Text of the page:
The only thing that is certain right now is uncertainty. The COVID-19 pandemic is affecting nearly every business, border and supply chain. Seemingly overnight, we have moved to the point that it’s no longer business as usual, it’s business unusual.

We, as communicators, have been busy trying to manage the response to our employees, customers, prospects and the communities we serve. My inbox has been filled with a steady stream of assurances about how the companies I interact with are addressing the current crisis and ensuring business continuity through these challenging times. And this wave of communications is a good thing.

Communicating Effectively to your Employees

In fact, according to a recent poll we ran of more than 1,000 Americans age 18 and older, most employed Americans are satisfied with the level of communications they are currently receiving from their employer. Seventy-seven percent of those surveyed also said that their company is doing a good job communicating to employees about coronavirus. See the full study here.

Communicators are off to a good start, but the more difficult times and more challenging and complex communications are yet to come. The initial responses and assurances are often easier to manage than the cadence of difficult decisions and communications that follow once a crisis moves from a breaking event to a longer-term reality. 

The stock market is bouncing around like a yo-yo, entire industries are being disrupted, mass layoffs are just starting, major cities are recommending or considering shelter-in-place orders, and supply chains are being fundamentally disrupted. The effects are very real, and the pain will be felt for a long, long time.

Pivot, Don't Panic: Adjusting Business Communications During a Crisis

Facing Your Fears

So, buckle up – it will be a long and wild ride. As we face this new reality, we also face new fears. Over time, it will likely shift from an immediate concern about the health and safety of those most vulnerable to lasting concerns about the broader impact of what we can and can’t see coming in the economy and business environment. Will unemployment jump to 20 percent? Will we ever be able to get our suddenly remote workforces back into offices – and should we? How do we deal with extended school closings for those employees without childcare? What if our top salespeople stay grounded for an extended period? What if our customers pull back or go out of business? How do we keep the balance sheet in the black?

There are so many questions of uncertainty to be answered and a lot more anxiety and tough communications to come.

Channeling the Famous Advice from Franklin D. Roosevelt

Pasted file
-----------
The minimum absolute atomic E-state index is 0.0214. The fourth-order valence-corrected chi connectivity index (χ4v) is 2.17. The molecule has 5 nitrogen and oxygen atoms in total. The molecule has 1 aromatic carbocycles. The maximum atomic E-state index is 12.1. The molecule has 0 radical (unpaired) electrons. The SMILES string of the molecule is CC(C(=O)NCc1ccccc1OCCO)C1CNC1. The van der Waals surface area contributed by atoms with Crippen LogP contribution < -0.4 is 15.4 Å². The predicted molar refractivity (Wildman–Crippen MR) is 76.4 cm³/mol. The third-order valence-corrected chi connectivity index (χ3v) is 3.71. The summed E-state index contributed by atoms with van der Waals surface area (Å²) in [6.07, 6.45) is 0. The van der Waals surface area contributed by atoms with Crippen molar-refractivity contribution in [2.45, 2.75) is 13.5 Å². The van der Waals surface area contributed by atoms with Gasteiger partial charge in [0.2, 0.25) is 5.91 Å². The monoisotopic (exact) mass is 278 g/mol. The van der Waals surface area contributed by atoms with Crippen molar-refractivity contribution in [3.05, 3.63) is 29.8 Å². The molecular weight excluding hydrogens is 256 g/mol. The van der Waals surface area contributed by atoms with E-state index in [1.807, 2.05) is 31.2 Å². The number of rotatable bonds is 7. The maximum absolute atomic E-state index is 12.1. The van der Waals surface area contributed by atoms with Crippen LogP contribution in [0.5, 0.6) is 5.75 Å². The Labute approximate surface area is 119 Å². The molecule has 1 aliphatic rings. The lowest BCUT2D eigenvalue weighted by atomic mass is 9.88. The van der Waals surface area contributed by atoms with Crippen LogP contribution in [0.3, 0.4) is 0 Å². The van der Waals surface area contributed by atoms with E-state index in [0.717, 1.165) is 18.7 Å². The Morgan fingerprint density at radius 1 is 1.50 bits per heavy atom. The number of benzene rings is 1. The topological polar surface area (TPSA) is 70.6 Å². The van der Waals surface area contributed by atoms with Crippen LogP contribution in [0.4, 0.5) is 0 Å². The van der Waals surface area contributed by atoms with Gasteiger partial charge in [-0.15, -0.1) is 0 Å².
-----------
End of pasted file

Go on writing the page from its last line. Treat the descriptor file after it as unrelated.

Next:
I heard a comment the other day about the risk of fear, and it spurred me to look up the famous “fear” speech that FDR delivered at his presidential inauguration. And while the crisis was very different nearly 100 years ago, it still holds sage advice.

“This is preeminently the time to speak the truth, the whole truth, frankly and boldly. Nor need we shrink from honestly facing conditions in our country today. This great Nation will endure as it has endured, will revive and will prosper. So, first of all, let me assert my firm belief that the only thing we have to fear is fear itself—nameless, unreasoning, unjustified terror which paralyzes needed efforts to convert retreat into advance. In every dark hour of our national life a leadership of frankness and vigor has met with that understanding and support of the people themselves which is essential to victory. I am convinced that you will again give that support to leadership in these critical days.”

So, how can we channel FDR to keep fear at bay in these trying times?

  • Focus on your strategic goals and shore up your businesses’ foundations the best you can. Now is the time to prioritize your emphasis and resources on the most critical parts of your business. It’s one thing to assure others about business continuity; now is the time to demonstrate it.

  • Realize that you must face uncertainty head-on. These truly are unprecedented times. Set a game plan and follow it. Regularly review and adjust as needed. Doing something versus waiting for something to happen will help give you a greater sense of control.

  • Connect to and center on your company’s purpose. Now more than ever, it is important to remind employees what you stand for and to rally them around your company’s purpose. Find and promote the stories that show the world why what you do matters.

  • Look for opportunities to pivot. In every crisis, there is opportunity. If you see opportunities to embrace the current reality with different uses of technology or delivery models, don’t wait. A quick pivot can help enhance customer loyalty.

  • Don’t underestimate your own resiliency. It’s easy to overestimate the negative and underestimate how strong you really are. Make sure that you take time to take care of yourself and even if you take it one day at a time, push yourself to keep moving forward.

  • It’s not a sprint. For the foreseeable future, it’s business unusual. The current situation will take time to work through and the aftershocks will linger. Settle in; it will be a long road ahead.

Don’t let fear become a risk for your business. Stay strong and do your best to lead by example.


For new updates and other resources, please visit, and do not hesitate to contact us with further inquiries. We know the uncertainty brings significant business risks, and we’re here to help.


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